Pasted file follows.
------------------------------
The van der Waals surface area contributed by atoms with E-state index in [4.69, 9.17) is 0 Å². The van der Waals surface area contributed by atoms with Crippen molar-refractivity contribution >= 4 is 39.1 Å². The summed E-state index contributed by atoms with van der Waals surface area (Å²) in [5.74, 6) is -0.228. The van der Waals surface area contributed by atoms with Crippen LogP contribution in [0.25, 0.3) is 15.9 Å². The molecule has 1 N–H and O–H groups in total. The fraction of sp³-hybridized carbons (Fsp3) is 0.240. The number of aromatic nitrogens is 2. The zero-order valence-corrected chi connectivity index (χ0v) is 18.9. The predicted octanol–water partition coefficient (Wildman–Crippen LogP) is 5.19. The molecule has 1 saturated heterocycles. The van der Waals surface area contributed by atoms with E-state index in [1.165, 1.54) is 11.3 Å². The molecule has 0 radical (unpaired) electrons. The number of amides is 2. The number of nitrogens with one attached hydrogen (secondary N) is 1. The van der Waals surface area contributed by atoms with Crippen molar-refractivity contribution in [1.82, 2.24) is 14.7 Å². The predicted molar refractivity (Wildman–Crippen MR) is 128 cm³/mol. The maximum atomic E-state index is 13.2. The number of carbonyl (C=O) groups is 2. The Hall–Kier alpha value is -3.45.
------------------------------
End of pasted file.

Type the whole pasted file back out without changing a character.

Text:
The van der Waals surface area contributed by atoms with E-state index in [4.69, 9.17) is 0 Å². The van der Waals surface area contributed by atoms with Crippen molar-refractivity contribution >= 4 is 39.1 Å². The summed E-state index contributed by atoms with van der Waals surface area (Å²) in [5.74, 6) is -0.228. The van der Waals surface area contributed by atoms with Crippen LogP contribution in [0.25, 0.3) is 15.9 Å². The molecule has 1 N–H and O–H groups in total. The fraction of sp³-hybridized carbons (Fsp3) is 0.240. The number of aromatic nitrogens is 2. The zero-order valence-corrected chi connectivity index (χ0v) is 18.9. The predicted octanol–water partition coefficient (Wildman–Crippen LogP) is 5.19. The molecule has 1 saturated heterocycles. The van der Waals surface area contributed by atoms with E-state index in [1.165, 1.54) is 11.3 Å². The molecule has 0 radical (unpaired) electrons. The number of amides is 2. The number of nitrogens with one attached hydrogen (secondary N) is 1. The van der Waals surface area contributed by atoms with Crippen molar-refractivity contribution in [1.82, 2.24) is 14.7 Å². The predicted molar refractivity (Wildman–Crippen MR) is 128 cm³/mol. The maximum atomic E-state index is 13.2. The number of carbonyl (C=O) groups is 2. The Hall–Kier alpha value is -3.45.